Yesterday, on the door of a local restaurant, I saw a sign very much like the bottom one of these two: (I didn’t get a picture of the one I saw, but the wording was more or less the same.)
How would you translate it? You may not know Japanese, so I’ll give you the choice of two options: Read more about Literal translations
Today I was preaching on the mission of God and salvation history, and decided at the last minute to throw in a good example of (a) how God always seeks to restore relationship with those estranged from him, and (b) the principle that, because God does this, we should too. It’s one of my key themes, and a great verse which highlights it is 2 Samuel 14:14. David has become estranged from his son, and Joab sent a woman in to change his mind and gain forgiveness. The climax of the woman’s argument, in every English translation I have checked, goes like this: Read more about Today in Bible translation horrors
So this morning in church we looked at 1 Corinthians 16, and, in what I think is probably a first when teaching on stewardship, everyone there decided to increase their giving. How did I do it? Read more about With regard to the collection for the saints
I don’t have much intelligent to say about the recent CofE vote. These days I’ve learnt better than to blog when riled up about something. But I do have a comment about the use of Scripture.
Eddie quotes Jon talking about the verse beloved of those in the “yes”-camp, “in Christ there is no male or female”. He makes some good points, that we should listen to the whole counsel of Scripture, that we need to consider it alongside the fact that Paul did write 1 Timothy 2, and so on. And one really bad one: that we need to consider the verse in context. Read more about Straying from the context
I have heard many pastors and preachers tell of how much they love reading the Bible, how it’s a living word to them, and how every time they read it, it comes alive to them and they get something new and fresh from it. I have a dirty secret; that doesn’t happen for me. Yes, I love reading the Bible, but what generally happens is that I pick it up, and I go: I know this. I’ve read it, many many times, forward and backwards, in English and Japanese, Greek and Hebrew. This is not new information for me. Read more about The Bible isn't new to me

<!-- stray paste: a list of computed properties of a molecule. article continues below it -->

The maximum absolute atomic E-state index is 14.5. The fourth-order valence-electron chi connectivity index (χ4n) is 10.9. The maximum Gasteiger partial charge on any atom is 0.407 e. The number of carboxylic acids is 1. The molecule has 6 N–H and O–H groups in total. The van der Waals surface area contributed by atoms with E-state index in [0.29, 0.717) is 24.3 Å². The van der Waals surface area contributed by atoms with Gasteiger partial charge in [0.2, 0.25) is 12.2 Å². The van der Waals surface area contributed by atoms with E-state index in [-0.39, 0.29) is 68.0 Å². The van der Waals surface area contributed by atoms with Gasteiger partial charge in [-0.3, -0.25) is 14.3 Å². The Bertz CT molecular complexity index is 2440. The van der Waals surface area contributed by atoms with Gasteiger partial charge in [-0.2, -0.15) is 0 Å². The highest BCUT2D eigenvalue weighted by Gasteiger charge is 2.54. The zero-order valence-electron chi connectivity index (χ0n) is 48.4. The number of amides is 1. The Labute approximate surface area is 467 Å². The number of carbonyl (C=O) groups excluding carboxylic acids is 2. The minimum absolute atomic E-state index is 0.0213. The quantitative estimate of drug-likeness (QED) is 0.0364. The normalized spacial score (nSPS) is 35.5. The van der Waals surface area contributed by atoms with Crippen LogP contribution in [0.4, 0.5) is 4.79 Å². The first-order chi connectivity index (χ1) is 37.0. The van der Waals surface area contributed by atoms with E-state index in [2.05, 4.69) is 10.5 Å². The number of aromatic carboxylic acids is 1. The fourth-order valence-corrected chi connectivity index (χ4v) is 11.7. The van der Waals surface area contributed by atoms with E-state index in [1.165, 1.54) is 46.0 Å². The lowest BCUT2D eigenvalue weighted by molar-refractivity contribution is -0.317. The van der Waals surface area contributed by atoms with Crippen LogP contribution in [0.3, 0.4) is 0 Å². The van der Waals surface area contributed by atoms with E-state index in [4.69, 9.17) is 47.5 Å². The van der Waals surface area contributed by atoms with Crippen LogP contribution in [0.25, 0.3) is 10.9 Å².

Reading about the translation of Jn 3:16 in the Japanese Sign Language Bible reminded me of something that’s been sitting on my ever-expanding “wild ideas” list for quite some time now: we need a new translation of the Bible into Japanese. Or possibly two. Read more about Why we need another Japanese Bible translation (or two)
I’ve been thinking a lot about Mark 2 recently; the paralysed man being led to Jesus by his friends. There’s a lot of richness in their: how Jesus recognises their effort, ingenuity and love in bringing this man to him, and Jesus calls that faith; how the paralysed man has no choice in his situation but his friends decide (unilaterally?) to create an encounter with Jesus, in effect lending their faith to him. Using our faith to set up encounters between Jesus and the people we meet is, basically, what we’re trying to do here. But that’s not what I want to talk about. Read more about Mud and tiles
When Jesus rose from the dead and appeared first to the women, he must have known that, in those days, the testimony of a woman would be considered half as valuable as that of a man. He must have known that the disciples would not believe them.
In fact, if he knew those things and he knew what he was doing, then he must have appeared first to the women because he knew that the disciples would not believe them. Read more about To the women first
As a student of linguistics*, a lover of the Bible, a missiologist interested in contextualization, and a frequent transgressor of the Eleventh Commandment, (“Thou shalt not hold strong views on controversial issues”) it’s no real surprise that I have a thing or two to say about the Son of God translation fracas. It seems very reminiscent of the equally silly debate about whether or not Bible translators should use the word Allah for God in Arabic translations of the Bible. Read more about Theologically acceptable translation
I love Japanese, but it’s a confusing language sometimes. The Japanese word hato is used to refer to both the horrible grey birds that steal your sandwiches and then poo on you, and the lovely white birds that used to fly out of the Olympic flames until the Koreans accidentally barbecued them. Read more about Words don't have meanings